Margaret Atwood – Lady Oracle Book Review

Why did every one of my fantasies turn into a trap?

Ms Foster has a secret identity. She has a nom-de-plume of Lousie DeLacourt and is known for writing trashy novels for the bored housewives of the world called Costume Gothics. The kisses are always chaste, the women always nearly escape from rape and murder and their caped hero is always there to rescue them.

She, herself, needs some escaping – from both a life as a unhappy housewife and also from a jealous lover and a count who turns up across the ocean to take her back to her subdued mistress role in England. Sounds like a good story! And it is!

This is one among the first books that Margaret Atwood wrote, closely after The Edible Woman.

Title: Lady Oracle
Format: Mass Market Paperback
Dimensions: 345 pages, 6.88 × 3.98 × 1.21 in
Published: March 26, 1999

Every myth is a version of the truth

And Joan Foster begins her tale with how she faked her murder and ran away to Italy. Sounds like Gone Girl right here! She looks back on her life and her choices that brought her to this specific point in her life and we get to grow up with her in a house where the mother was never happy, where the father was mostly absent and where a kind-hearted aunt would come in and help entertain the girl. The girl Joan used food as a form of punishment, of rebellion. She gorged on everything she could find, she grew to enormous proportions and loved to ignore any hint of weight loss or other catalogues left behind by her mother.

“In my experience, honesty and expressing your feelings could only lead to one thing: disaster”

https_%2F%2Fupload.wikimedia.org%2Fwikipedia%2Fen%2Fe%2Fe9%2FLadyOracle.jpgWhen her aunt Lou passes away, she leaves behind a small inheritance for Joan with the condition that she would lose weight. A lot of it. Joan takes it as an offence at first – her partner in all the lovely times in her childhood is no longer around her and in her will she feels criticised for her weight. She goes on to loose it with anything she can do. She starves herself, drinks weight-loss pills, worries her mother again who now leaves cakes lying around the house to encourage her to eat again. In a heated argument, her mother picks up the knife and lightly stabs her in her arm. She runs away afterwards and goes to England.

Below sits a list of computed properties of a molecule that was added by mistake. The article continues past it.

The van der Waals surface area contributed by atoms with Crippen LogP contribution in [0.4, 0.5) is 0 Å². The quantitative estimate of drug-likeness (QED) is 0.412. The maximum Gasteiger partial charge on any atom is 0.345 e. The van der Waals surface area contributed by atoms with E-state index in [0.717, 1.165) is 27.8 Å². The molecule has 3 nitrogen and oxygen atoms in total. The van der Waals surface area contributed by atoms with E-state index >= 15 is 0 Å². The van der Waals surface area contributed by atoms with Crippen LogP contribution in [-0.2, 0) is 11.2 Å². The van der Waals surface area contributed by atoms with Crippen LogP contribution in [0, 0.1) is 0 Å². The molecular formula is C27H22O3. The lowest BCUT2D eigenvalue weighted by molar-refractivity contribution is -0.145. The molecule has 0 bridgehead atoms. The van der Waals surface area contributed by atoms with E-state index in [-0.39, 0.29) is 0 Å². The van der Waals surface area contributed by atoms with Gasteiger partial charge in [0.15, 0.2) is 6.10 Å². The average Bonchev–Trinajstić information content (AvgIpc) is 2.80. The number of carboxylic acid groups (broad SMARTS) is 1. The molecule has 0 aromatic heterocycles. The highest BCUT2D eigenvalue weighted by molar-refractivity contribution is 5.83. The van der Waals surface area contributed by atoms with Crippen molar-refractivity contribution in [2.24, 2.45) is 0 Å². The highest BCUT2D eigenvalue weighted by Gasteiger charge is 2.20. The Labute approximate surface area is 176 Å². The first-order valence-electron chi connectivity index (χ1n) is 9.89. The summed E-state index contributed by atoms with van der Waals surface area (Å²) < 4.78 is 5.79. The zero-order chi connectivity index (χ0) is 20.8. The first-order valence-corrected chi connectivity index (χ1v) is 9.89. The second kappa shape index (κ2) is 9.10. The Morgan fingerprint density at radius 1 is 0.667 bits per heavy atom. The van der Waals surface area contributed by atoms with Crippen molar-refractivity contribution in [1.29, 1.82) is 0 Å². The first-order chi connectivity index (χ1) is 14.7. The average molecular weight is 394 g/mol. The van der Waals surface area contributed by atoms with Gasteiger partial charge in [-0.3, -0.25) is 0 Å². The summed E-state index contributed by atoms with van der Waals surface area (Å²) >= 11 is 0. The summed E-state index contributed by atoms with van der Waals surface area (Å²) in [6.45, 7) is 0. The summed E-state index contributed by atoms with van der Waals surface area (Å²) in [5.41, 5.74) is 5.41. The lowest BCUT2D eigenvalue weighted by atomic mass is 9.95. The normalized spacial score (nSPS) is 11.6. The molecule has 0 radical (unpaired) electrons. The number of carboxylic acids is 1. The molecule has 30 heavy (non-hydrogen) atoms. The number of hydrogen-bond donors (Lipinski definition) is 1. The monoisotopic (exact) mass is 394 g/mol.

I wanted to forget the past, but it refused to forget me; it waited for sleep, then cornered me.”

She quickly finds out two things: She has no viable skills to help her find suitable employment and after her sudden weight loss, she suddenly starts attracting male attention. She bumps into an older man, a Polish count who escaped the Nazis and who made a living by writing trashy novels with Nurses as main characters. Joan quickly ponders that no real nurses would ever have the time and patience to read such books but that women will always look for ways to escape in a fantasy world and maybe, just maybe, she can help.

She unwillingly becomes the count’s mistress and then gets resigned to this role. She can eat caviar from a tin and can write in her spare time. She soon starts earning more money than the count who took her in and he starts getting jealous and petty. She runs away when he threatens he will lock her in the house.

I believed in true loved, he believed in wives and mistresses, I believed in happy endings, he, in cataclysmic ones.

She goes to live with Arthur, a guy who was spreading flyers on the street about different causes he was interested in. One day she gets a surprise visit: her mother, crying, sitting in the middle of the living room! It was only a ghost and soon he gets a telegram from her father telling her that her mother had died.

She goes back to Canada, continues writing trashy novels and marries Arthur in a non-denominational ceremony.

“For true happiness, you must approach life with a feeling of reverence. Reverence for life, for those loved ones who are still with us and also for those who have gone before. Remember that all we do and all that is in our hearts is watched and recorded, and will someday be brought to light. Avoid deception and falsehood; treat your lives as a diary you are writing and that you know your loved one will someday read, if not here on this side, then on the other side where all the final reconciliations will take place.